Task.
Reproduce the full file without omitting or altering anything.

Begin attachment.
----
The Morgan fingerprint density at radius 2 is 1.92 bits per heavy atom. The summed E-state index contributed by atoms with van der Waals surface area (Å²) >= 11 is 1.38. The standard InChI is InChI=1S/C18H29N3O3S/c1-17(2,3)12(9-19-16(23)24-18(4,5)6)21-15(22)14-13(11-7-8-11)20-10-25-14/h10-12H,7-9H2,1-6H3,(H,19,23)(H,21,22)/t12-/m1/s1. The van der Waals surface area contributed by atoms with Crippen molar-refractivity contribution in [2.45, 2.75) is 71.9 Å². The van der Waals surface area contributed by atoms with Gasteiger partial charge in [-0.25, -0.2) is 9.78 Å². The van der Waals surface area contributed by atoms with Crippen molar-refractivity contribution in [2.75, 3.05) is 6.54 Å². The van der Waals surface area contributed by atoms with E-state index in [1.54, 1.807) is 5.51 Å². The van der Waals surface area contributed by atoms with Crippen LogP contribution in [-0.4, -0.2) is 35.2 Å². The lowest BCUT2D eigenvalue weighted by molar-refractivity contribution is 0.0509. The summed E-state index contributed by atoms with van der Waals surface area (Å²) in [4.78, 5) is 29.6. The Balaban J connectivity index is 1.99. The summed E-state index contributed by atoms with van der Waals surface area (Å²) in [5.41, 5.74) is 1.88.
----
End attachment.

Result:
The Morgan fingerprint density at radius 2 is 1.92 bits per heavy atom. The summed E-state index contributed by atoms with van der Waals surface area (Å²) >= 11 is 1.38. The standard InChI is InChI=1S/C18H29N3O3S/c1-17(2,3)12(9-19-16(23)24-18(4,5)6)21-15(22)14-13(11-7-8-11)20-10-25-14/h10-12H,7-9H2,1-6H3,(H,19,23)(H,21,22)/t12-/m1/s1. The van der Waals surface area contributed by atoms with Crippen molar-refractivity contribution in [2.45, 2.75) is 71.9 Å². The van der Waals surface area contributed by atoms with Gasteiger partial charge in [-0.25, -0.2) is 9.78 Å². The van der Waals surface area contributed by atoms with Crippen molar-refractivity contribution in [2.75, 3.05) is 6.54 Å². The van der Waals surface area contributed by atoms with E-state index in [1.54, 1.807) is 5.51 Å². The van der Waals surface area contributed by atoms with Crippen LogP contribution in [-0.4, -0.2) is 35.2 Å². The lowest BCUT2D eigenvalue weighted by molar-refractivity contribution is 0.0509. The summed E-state index contributed by atoms with van der Waals surface area (Å²) in [4.78, 5) is 29.6. The Balaban J connectivity index is 1.99. The summed E-state index contributed by atoms with van der Waals surface area (Å²) in [5.41, 5.74) is 1.88.